Tuesday, February 20, 2018



On Valentine's Day I enjoyed an easy afternoon hike on Smarts Brook area trails to replace a missing geocache at a frozen beaver pond with views. Lots of beaver sign and saw a pair of White-winged Crossbills.

The beaver pond is a stark scene on a cloudy afternoon.

Ambitious beavers at work.

Beaver tracks.

Beaver artistry.

A peek at Sachem Peak.

Middle Acteon Peak as the sun finally emerged late in the day.

The Black Mountain ridge and Sandwich Dome.

Smarts Brook, along the Yellow Jacket Trail.


A short snowshoe hike and bushwhack off the beaten path, enjoying the last powder we'll see for a while with an upcoming thaw.

I went about a mile up the Drakes Brook Trail, into the Sandwich Range Wilderness.

Good 'shoeing on Drakes Brook Trail, originally called the Drake Valley Trail when it was first opened in 1921. The lower part doubled as a ski trail in the 30s.

Heading up through open hardwoods at first, seeking a small ledge I had spotted on Google Earth at the base of Noon Peak.

Snow sculptures in the forest.

There was a 5-6" layer of powder atop a somewhat firm, deep base, making for fairly heavy going.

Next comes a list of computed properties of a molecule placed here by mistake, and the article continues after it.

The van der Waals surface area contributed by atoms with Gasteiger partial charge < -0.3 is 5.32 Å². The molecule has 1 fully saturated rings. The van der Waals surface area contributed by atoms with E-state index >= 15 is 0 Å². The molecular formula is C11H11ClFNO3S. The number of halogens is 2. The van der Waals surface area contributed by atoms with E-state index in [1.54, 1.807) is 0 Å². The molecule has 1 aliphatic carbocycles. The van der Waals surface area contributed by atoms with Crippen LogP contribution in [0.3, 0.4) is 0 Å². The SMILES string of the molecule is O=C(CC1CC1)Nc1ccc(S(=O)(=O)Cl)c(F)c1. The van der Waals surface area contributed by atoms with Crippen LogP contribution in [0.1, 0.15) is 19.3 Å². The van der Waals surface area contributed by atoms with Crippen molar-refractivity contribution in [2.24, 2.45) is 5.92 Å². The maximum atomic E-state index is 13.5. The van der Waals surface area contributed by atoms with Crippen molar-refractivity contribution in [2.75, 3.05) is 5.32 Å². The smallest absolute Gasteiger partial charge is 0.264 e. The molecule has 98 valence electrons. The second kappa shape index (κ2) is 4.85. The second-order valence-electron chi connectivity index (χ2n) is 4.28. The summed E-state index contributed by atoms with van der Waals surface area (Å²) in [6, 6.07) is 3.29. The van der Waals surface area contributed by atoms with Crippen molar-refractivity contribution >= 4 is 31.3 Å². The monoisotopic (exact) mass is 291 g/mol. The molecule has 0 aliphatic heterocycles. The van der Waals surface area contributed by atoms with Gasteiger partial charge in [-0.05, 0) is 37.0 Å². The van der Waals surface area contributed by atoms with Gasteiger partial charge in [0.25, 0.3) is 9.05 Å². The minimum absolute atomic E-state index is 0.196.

A balanced boulder.

Snow-capped lichens adorn a rock face.

The ledge is in sight above.

I was pretty sure it would be viewless, and it was, but it was fun to find it using a waypoint - sort of a nature-made geocache.

The ledge with tracks.

Right behind the ledge there's a shelf or seam that you can see on Google Earth.

 Above the seam the slope of Noon Peak shoots up in wild, wooded cliffs.

More cliffs. The east face of Noon Peak is impressively rugged, even down low.

Descending through open conifers.

A battered old yellow birch.

Untracked snow in the hardwoods.

Drakes Brook at the trail crossing. The snow bridge will likely be gone soon. With warming temperatures, the snow was already starting to clump up on my snowshoes by late morning.

Always a fine sight - slide-scarred Mt. Osceola from the Waterville Valley golf course. Last winter Mar Klim and I visited both of the prominent slides seen here - interesting explorations indeed!

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